When her children were ready to have laptops of their own, Jill Ross bought software that would keep an eye on where they went online. One day it offered her a real surprise. She discovered that her 16-year-old daughter had set up her own video channel.
Using the camera on her laptop, sometimes in her bedroom, she and a friend were recording mundane teenage banter and broadcasting it on YouTube for the whole world to see.
For Ross, who lives outside Denver, it was a window into her daughter’s mind and an emblem of the strange new hurdles of modern-day parenting. She did not mention it to her daughter; she just subscribed to the channel’s updates. The daughter said nothing either; she just let Mom keep watching.
“It’s a matter of knowing your kids,” Ross said of her discovery.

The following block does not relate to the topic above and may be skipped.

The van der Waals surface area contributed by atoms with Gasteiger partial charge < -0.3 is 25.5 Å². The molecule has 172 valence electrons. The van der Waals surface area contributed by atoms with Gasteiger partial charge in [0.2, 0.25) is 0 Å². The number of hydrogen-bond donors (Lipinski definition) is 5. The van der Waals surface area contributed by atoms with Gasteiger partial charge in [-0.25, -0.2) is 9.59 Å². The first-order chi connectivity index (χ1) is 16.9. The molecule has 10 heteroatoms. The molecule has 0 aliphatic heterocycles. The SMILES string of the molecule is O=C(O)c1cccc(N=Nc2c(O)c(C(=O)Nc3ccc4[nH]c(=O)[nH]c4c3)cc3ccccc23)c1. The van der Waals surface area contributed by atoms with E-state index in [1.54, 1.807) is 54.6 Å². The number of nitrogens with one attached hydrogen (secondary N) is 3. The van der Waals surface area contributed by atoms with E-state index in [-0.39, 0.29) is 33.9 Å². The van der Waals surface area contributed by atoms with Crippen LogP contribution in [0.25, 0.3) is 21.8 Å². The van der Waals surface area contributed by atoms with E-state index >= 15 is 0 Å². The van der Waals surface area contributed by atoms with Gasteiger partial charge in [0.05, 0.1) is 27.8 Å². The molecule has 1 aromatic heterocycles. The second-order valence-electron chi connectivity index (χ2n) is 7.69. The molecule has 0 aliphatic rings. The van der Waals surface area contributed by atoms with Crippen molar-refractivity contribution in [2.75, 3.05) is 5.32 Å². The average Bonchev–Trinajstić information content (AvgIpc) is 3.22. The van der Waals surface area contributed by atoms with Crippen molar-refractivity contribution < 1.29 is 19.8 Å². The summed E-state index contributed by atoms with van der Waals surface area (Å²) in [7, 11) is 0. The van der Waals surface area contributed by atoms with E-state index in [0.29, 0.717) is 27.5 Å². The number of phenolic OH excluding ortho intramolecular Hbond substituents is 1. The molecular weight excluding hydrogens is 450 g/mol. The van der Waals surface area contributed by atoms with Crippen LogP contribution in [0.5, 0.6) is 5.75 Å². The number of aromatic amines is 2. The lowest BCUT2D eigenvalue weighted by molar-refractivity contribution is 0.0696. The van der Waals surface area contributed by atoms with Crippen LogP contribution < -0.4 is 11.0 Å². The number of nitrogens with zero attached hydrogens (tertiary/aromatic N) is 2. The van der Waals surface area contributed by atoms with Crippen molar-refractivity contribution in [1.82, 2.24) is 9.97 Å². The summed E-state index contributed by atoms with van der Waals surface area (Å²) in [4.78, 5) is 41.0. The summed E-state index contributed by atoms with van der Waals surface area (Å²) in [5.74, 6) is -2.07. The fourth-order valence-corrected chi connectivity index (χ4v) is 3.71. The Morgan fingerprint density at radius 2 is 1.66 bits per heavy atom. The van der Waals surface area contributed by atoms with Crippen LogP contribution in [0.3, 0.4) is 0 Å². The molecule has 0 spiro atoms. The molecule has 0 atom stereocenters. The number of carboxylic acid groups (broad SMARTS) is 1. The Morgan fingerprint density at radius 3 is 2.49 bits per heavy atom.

Parents can now use an array of tools to keep up with the digital lives of their children, raising new quandaries. Is surveillance the best way to protect children? Or should parents trust them to share if they are scared or bewildered by something online?
The answers are as varied as parents themselves. Still, the anxieties of parenting in the digital age have spawned a mini-industry, as startups and established companies market new tools to track where children go online, whom they meet there and what they do. Because children are glued to smartphones, the technology can allow parents to track their physical whereabouts and even monitor their driving speed.
If, a few years ago, the emphasis was on blocking children from going to inappropriate sites on the family computer, today’s technologies promise to embed Mom and Dad – and occasionally Grandma – inside every device that children are using and gather intelligence on them wherever they go.
A smartphone application alerts Dad if his son is texting while driving. An online service helps parents keep tabs on every chat, post and photo that floats across their children’s Facebook pages. And another scans the Web in case a child decides to try a new social network that the grown-ups haven’t even heard of yet.